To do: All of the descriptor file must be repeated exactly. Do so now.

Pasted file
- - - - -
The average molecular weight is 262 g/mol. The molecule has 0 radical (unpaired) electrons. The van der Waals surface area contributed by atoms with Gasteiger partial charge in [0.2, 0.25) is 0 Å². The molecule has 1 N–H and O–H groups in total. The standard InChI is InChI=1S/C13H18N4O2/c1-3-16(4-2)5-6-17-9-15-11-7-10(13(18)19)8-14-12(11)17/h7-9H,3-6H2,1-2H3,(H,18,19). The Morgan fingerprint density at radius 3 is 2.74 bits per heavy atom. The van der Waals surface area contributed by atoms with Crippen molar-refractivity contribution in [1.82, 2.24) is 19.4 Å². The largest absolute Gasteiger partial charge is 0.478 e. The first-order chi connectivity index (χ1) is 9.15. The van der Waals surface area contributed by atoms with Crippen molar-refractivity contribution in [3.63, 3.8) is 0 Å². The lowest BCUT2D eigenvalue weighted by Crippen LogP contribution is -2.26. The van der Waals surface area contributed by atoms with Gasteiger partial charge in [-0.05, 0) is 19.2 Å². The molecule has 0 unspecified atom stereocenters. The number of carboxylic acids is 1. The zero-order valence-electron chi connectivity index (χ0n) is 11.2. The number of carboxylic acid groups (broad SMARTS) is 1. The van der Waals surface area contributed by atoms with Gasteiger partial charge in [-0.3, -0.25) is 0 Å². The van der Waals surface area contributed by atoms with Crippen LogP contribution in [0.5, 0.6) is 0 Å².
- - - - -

The average molecular weight is 262 g/mol. The molecule has 0 radical (unpaired) electrons. The van der Waals surface area contributed by atoms with Gasteiger partial charge in [0.2, 0.25) is 0 Å². The molecule has 1 N–H and O–H groups in total. The standard InChI is InChI=1S/C13H18N4O2/c1-3-16(4-2)5-6-17-9-15-11-7-10(13(18)19)8-14-12(11)17/h7-9H,3-6H2,1-2H3,(H,18,19). The Morgan fingerprint density at radius 3 is 2.74 bits per heavy atom. The van der Waals surface area contributed by atoms with Crippen molar-refractivity contribution in [1.82, 2.24) is 19.4 Å². The largest absolute Gasteiger partial charge is 0.478 e. The first-order chi connectivity index (χ1) is 9.15. The van der Waals surface area contributed by atoms with Crippen molar-refractivity contribution in [3.63, 3.8) is 0 Å². The lowest BCUT2D eigenvalue weighted by Crippen LogP contribution is -2.26. The van der Waals surface area contributed by atoms with Gasteiger partial charge in [-0.05, 0) is 19.2 Å². The molecule has 0 unspecified atom stereocenters. The number of carboxylic acids is 1. The zero-order valence-electron chi connectivity index (χ0n) is 11.2. The number of carboxylic acid groups (broad SMARTS) is 1. The van der Waals surface area contributed by atoms with Gasteiger partial charge in [-0.3, -0.25) is 0 Å². The van der Waals surface area contributed by atoms with Crippen LogP contribution in [0.5, 0.6) is 0 Å².